FDA OKs Additional Use for J&J Orphan Drug
The US Food and Drug Administration has approved use of Janssen Biotech’s and Pharmacyclics’ Imbruvica (ibrutinib) for patients with WaldenstrÃ¶m's macroglobulinemia (WM), a rare form of cancer that begins in the body's immune system. The drug received a breakthrough therapy designation for this use. Janssen Biotech is one of the Janssen Pharmaceutical Companies of Johnson & Johnson.
A type of non-Hodgkin lymphoma, WM usually gets worse slowly over time and causes abnormal blood cells, known as B lymphocytes (B-cells), to grow within the bone marrow, lymph nodes, liver, and spleen. In WM, abnormal B-cells also overproduce a protein known as immunoglobulin M or IgM (macroglobulin) that may lead to excess bleeding, problems with vision and with the nervous system.
The FDA initially granted Imbruvica accelerated approval in November 2013 for use in patients with mantle cell lymphoma who received one prior therapy. In February 2014, the FDA granted accelerated approval to Imbruvica for use in patients with previously treated chronic lymphocytic leukemia (CLL), and then in July 2014, expanded its use to include treatment of CLL patients who carry a deletion in chromosome 17.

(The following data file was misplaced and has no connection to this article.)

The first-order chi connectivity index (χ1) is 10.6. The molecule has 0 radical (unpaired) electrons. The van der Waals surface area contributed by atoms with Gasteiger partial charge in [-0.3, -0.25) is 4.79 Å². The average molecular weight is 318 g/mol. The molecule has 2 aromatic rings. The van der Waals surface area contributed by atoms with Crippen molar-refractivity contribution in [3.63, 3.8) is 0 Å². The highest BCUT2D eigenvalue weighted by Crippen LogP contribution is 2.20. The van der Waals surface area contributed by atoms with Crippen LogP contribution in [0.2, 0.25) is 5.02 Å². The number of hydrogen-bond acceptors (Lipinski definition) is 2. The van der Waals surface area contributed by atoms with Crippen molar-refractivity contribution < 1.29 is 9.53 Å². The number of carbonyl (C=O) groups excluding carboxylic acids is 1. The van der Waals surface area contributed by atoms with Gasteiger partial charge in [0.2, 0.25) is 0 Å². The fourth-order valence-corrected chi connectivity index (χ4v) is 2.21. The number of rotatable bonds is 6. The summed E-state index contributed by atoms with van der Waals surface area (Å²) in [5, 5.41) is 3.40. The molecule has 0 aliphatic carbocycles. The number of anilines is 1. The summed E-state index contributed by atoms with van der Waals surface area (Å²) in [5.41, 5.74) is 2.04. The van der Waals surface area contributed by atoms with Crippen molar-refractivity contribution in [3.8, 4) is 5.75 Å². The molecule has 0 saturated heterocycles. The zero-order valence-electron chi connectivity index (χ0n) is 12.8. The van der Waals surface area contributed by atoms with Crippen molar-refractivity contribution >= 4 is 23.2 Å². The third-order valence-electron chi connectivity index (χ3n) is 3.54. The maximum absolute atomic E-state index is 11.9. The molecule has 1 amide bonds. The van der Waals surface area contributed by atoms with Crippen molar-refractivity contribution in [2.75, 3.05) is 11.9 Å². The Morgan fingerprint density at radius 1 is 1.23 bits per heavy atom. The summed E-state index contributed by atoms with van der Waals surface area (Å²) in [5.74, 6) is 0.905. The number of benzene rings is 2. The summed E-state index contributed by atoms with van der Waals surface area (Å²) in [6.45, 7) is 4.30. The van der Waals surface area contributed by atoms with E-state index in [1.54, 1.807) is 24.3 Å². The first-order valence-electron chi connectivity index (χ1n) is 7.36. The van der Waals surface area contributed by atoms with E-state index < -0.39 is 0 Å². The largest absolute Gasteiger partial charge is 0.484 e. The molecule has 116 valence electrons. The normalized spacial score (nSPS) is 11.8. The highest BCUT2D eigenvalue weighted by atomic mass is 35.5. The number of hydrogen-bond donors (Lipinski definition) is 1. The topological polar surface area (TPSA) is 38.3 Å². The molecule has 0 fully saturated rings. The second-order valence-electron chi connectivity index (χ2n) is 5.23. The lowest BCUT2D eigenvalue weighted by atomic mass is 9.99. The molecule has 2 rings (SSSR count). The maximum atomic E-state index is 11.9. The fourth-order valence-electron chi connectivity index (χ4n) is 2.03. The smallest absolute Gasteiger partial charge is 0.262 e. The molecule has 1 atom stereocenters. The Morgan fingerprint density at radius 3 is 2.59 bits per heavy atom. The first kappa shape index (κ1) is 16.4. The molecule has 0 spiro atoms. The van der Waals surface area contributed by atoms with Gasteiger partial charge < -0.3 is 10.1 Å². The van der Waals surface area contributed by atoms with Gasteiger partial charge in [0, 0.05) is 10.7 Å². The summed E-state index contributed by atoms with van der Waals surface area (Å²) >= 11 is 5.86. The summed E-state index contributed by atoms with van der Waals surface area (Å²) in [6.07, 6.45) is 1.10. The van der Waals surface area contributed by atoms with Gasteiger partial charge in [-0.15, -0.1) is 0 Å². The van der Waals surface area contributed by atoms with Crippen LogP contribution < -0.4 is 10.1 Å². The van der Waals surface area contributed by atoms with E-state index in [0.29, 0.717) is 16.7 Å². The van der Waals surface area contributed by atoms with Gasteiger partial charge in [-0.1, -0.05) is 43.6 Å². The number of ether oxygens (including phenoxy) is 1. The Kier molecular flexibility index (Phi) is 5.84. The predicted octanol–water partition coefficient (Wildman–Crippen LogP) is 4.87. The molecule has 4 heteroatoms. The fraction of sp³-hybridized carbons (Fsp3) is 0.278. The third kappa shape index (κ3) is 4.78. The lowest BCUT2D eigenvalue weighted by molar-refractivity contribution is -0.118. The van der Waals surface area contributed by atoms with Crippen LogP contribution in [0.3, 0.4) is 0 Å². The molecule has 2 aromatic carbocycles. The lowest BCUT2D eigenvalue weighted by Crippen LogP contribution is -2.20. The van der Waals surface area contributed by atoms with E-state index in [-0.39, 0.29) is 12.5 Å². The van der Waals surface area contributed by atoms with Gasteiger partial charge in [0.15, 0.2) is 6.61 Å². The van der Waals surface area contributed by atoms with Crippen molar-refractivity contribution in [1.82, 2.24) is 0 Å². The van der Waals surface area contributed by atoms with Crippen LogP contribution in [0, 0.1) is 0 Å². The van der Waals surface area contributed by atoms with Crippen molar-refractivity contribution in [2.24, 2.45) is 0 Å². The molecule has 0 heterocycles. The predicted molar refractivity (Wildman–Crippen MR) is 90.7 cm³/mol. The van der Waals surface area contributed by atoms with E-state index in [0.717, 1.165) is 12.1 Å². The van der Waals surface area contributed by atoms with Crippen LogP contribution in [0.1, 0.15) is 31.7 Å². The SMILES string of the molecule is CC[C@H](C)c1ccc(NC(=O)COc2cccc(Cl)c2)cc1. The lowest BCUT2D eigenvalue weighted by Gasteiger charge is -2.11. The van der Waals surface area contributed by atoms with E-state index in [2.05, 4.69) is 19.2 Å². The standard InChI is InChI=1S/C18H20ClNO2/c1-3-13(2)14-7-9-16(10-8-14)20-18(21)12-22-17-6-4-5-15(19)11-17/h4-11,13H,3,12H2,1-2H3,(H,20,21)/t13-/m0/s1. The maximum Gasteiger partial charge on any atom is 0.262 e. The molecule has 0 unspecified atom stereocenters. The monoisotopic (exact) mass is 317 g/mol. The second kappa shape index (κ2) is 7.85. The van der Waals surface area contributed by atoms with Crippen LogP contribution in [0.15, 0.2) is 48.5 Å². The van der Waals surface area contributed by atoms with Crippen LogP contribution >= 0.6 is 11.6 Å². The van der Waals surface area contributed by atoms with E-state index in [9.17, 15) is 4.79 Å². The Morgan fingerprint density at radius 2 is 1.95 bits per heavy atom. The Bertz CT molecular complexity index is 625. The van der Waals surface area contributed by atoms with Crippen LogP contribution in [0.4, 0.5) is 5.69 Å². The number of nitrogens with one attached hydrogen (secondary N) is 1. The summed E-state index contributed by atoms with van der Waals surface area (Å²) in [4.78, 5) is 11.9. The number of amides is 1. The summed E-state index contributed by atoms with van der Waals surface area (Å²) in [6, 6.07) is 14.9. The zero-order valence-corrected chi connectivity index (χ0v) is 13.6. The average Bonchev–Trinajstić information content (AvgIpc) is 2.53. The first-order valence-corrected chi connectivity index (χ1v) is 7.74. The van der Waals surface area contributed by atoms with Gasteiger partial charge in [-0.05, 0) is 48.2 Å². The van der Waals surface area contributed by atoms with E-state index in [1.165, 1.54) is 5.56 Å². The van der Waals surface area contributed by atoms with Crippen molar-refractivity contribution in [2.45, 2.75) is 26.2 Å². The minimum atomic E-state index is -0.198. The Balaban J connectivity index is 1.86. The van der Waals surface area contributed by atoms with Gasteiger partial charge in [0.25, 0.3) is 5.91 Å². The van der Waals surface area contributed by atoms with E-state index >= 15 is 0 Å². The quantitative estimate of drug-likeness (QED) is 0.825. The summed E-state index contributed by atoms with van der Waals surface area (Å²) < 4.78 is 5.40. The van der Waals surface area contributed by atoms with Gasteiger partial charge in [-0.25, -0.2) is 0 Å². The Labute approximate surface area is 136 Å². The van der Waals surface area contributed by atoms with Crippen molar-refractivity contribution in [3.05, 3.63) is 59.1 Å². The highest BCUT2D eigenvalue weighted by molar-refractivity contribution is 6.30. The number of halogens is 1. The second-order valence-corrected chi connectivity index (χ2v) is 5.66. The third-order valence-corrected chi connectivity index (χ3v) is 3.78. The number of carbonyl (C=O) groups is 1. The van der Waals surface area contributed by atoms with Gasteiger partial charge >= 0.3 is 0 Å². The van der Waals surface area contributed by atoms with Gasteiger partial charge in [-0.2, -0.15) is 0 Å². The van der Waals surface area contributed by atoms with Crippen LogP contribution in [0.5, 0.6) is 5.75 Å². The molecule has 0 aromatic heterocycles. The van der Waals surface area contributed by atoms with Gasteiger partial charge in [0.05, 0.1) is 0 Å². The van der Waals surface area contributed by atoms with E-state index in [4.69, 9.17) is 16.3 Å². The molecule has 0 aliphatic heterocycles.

The FDA granted Imbruvica for WM breakthrough therapy designation, priority review, and orphan product designation because the company demonstrated through preliminary clinical evidence that the drug may offer a substantial improvement over available therapies; has potential, at the time of the application was submitted, to be a significant improvement in safety or effectiveness in the treatment of a serious condition; and the drug is intended to treat a rare disease, respectively. The product's new use is being approved more than two months ahead of its prescription drug user fee goal date of April 17, 2015, the date the FDA was scheduled to complete review of the drug application.